found in Jespersen's _MEG_, Vol. II [1914], pp. 365 & 509 (also Vol. III
[1926], p. 176, & Poutsma _GLME_ I-II, 2nd edition [1929], p. 710):

 EXCELLENT A WOMAN as she is, I would not like to live in lodgings
where there was a lady so addicted to playing (from W.M. Thackeray, *The
Newcomes*, [1853] 1901:139)
 BIG A PUZZLE as it [= the affair of the water-power] was, it hadn't
got the better of Riley (from George Eliot, *The Mill on the Floss*, 1860, Ch.
III, p. 9)
 Whatever possessed you to let her pump you, BRIGHT A GIRL as you are
(Sinclair Lewis, *Main Street*, [1920] 1923:371)

At the time I wrote the paper, I was not aware of P. Christophersen (1974) 'A
note on the construction "adjective + _a_ + noun"', _English Studies_ 55,
538-541; which cites:

 Pusey ... ventured to say that GREAT A MAN as Luther might have been
he could not absolutely submit his judgement to that of a man who had not
only broken his own vows but had induced a nun to break hers (J.A. Froude,
about 1856, in W.H. Dunn, *James Anthony Froude*, 1961)
 ADVENTUROUS A CHARACTER as Colonel Richardson undoubtedly is, the
phlegm of the classic London policeman is the basic quality here (*TLS*,
 The State Department is not satisfied ... that mutual peril -POWERFUL
A COHESIVE though it is - is sufficient (*Times* leader, 1957)

Given the Sinclair Lewis 1920 example in Jespersen and the 1950s examples in
Christophersen, I am not sure that the structure is now entirely obsolete; but
even if it is, I suppose one should still be able to account for its viability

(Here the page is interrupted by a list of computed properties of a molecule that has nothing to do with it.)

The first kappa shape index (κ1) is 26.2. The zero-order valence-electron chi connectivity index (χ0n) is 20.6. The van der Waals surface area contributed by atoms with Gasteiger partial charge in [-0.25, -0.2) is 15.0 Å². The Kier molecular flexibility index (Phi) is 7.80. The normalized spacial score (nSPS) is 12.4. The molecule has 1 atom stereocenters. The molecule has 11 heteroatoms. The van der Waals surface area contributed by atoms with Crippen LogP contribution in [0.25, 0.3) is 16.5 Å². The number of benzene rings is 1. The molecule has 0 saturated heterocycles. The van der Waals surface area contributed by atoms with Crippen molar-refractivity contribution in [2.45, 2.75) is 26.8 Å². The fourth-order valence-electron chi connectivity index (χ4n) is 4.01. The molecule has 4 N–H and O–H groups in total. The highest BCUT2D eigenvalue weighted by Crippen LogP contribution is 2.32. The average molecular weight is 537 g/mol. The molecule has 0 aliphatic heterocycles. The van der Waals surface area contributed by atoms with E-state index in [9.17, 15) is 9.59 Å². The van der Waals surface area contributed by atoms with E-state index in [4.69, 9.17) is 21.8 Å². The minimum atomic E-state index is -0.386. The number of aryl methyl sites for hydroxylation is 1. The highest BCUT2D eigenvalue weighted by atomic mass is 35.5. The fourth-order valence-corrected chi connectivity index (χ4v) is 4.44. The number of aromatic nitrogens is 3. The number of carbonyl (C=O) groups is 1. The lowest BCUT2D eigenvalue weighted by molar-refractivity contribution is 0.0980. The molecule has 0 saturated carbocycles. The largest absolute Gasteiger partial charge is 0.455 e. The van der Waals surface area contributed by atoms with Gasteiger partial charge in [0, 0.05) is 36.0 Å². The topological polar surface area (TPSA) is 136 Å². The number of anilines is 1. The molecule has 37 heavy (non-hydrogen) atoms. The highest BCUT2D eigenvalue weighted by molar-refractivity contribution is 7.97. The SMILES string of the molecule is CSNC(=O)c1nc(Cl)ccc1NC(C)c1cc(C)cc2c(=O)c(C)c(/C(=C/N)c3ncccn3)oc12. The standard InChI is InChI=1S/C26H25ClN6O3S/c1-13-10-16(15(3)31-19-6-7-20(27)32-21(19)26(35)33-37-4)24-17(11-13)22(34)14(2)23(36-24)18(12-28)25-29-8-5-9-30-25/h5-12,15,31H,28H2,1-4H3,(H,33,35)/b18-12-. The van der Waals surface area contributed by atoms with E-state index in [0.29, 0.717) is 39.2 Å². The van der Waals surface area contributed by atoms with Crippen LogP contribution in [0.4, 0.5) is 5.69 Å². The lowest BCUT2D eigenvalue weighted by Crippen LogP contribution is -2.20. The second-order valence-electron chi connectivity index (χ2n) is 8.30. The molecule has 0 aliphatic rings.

between the 1850s and 1950s. Also, given 'informal' features like contraction
and perhaps _get the better of_ in George Eliot's example, and _pump you_ in
Sinclair Lewis', I am not entirely convinced that the structure was / is indeed
a 'high literary' one. If it isn't, then this would also dispose of the
suggestion that [A DP] with A = _big_ would be a clash of registers, so that it
should become better with a literary A like _grievous_: cf. _grievous an error
as it was, ..._.
 Even the respondents who dislike [A DP] overwhelmingly felt that [A of
DP] is even worse. Nor have I found any examples in Jespersen, Poutsma, ...,
or Christophersen. Of course, if the presence of _of_ is a colloquial feature,
and the construction [XP _as/though_ ...] is literary, one could again have
recourse to a conflict between registers. But if my hunch is right that [XP
_as/though_ ...] is not really all that literary, then perhaps there might be
a case for saying that [A DP] and [A of DP] cannot be headed in exactly the
same way: if [XP _as/though_ ...] is OK, and [YP _as/though_ ...] is bad, then
presumably X =/= Y. In other words, tenuous as the empirical evidence evidently
is, I would like to suggest that if [A DP] is headed by A, then [A of DP] is
not headed by A (or the other way around). And, if such extrapolation be
admissible, perhaps the same goes for [AP DP] vs. [AP of DP].

One of my respondents writes "I'd dislike trying to draw neat binary trees to
represent these [structures]". Unlike her/him, that is precisely what I would
LIKE to (be able to) do; and I will work on solving the puzzle. If I ever
manage to come up with a solution, it will be thanks to the LINGUIST list and
my respondents.